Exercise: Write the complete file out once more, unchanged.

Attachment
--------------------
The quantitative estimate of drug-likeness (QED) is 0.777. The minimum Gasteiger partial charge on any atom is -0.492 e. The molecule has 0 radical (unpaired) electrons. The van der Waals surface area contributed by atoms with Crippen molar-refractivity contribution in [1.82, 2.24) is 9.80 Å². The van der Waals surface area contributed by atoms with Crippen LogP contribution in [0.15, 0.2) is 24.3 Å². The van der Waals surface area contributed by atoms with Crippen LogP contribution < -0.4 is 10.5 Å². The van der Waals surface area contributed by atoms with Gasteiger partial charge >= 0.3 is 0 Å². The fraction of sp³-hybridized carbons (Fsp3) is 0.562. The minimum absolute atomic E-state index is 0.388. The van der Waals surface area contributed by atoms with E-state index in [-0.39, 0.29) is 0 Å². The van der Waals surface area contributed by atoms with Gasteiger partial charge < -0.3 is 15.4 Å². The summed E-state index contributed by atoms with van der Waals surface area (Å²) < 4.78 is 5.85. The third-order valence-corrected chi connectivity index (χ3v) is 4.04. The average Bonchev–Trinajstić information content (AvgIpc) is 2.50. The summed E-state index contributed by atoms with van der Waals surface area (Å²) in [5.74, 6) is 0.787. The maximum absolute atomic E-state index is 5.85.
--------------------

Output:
The quantitative estimate of drug-likeness (QED) is 0.777. The minimum Gasteiger partial charge on any atom is -0.492 e. The molecule has 0 radical (unpaired) electrons. The van der Waals surface area contributed by atoms with Crippen molar-refractivity contribution in [1.82, 2.24) is 9.80 Å². The van der Waals surface area contributed by atoms with Crippen LogP contribution in [0.15, 0.2) is 24.3 Å². The van der Waals surface area contributed by atoms with Crippen LogP contribution < -0.4 is 10.5 Å². The van der Waals surface area contributed by atoms with Gasteiger partial charge >= 0.3 is 0 Å². The fraction of sp³-hybridized carbons (Fsp3) is 0.562. The minimum absolute atomic E-state index is 0.388. The van der Waals surface area contributed by atoms with E-state index in [-0.39, 0.29) is 0 Å². The van der Waals surface area contributed by atoms with Gasteiger partial charge < -0.3 is 15.4 Å². The summed E-state index contributed by atoms with van der Waals surface area (Å²) < 4.78 is 5.85. The third-order valence-corrected chi connectivity index (χ3v) is 4.04. The average Bonchev–Trinajstić information content (AvgIpc) is 2.50. The summed E-state index contributed by atoms with van der Waals surface area (Å²) in [5.74, 6) is 0.787. The maximum absolute atomic E-state index is 5.85.